McKaig is a beautiful and old spot with beech and other hardwoods, meadows and wetlands. I used to play there when I was a kid, catching crayfish and such. Lisa, Katie and I almost always find mushrooms at McKaig. Keep your fingers crossed. I will be pointing out other useful plants (as usual) and I am bringing along a great birder too, as early evening bring out the songs. Bring binoculars if you want to see the birds.
I am not Mr. Mushroom, so it would be helpful to have some other more knowledgeable mushroom people with us, such as Scandinavians or psychologists.
I've taken to asking for a buck if you have it to help defray the cost of this site. Sorry for the last minute thing but mushroom hunting is like that. Hard rain will cancel the walk, little drizzle not so much. Bringing kids is okay as long as you take responsibility for them. Make sure they don't eat plants unless you personally identify and approve the plant. Call me if in question, lost or late. 610-324-8490.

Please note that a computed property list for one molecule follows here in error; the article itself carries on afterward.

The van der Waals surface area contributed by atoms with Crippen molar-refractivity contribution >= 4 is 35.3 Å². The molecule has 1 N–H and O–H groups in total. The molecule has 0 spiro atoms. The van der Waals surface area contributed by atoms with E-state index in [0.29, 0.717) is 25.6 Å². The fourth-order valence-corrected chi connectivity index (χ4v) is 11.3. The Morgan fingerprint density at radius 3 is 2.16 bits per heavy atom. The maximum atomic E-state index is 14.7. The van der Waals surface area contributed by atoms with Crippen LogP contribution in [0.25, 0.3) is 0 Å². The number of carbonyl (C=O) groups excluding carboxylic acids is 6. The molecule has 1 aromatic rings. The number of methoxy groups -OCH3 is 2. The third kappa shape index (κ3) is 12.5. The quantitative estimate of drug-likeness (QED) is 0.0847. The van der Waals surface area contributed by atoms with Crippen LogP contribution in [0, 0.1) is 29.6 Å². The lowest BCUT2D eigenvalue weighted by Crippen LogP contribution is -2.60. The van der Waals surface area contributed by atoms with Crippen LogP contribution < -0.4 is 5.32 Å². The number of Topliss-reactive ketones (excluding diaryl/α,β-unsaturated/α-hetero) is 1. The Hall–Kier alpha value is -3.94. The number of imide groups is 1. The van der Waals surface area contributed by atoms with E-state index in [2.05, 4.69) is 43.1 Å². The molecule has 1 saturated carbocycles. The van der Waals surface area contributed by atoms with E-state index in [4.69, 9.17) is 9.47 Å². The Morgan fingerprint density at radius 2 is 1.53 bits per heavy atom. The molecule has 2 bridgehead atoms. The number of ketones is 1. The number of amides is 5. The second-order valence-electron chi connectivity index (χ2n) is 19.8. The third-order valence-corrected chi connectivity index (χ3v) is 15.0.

(adapted from Wiki site)
Only eat mushrooms you have positively identified yourself. Identify mushrooms a second time during preparation and cook them properly. Do not combine mushroom types. Retain a sample of any mushroom for analysis in case of poisoning. Inform yourself about deadly mushrooms that are look-alikes of edible ones. "Deadly twins" differ regionally, so take into account regional variation. Do not gather mushrooms that are difficult to identify, unless you have expert knowledge. This applies especially to the mushrooms of the genus (http://en.wikipedia.org/wiki/Genus) Amanita (http://en.wikipedia.org/wiki/Amanita) or Cortinarius (http://en.wikipedia.org/wiki/Cortinarius) and "little brown mushrooms". Consume only a small amount the first time you try a new species. People react differently to different mushrooms, and all mushroom species can cause an adverse reaction in a few individuals, even the common champignon (http://en.wikipedia.org/wiki/Champignon).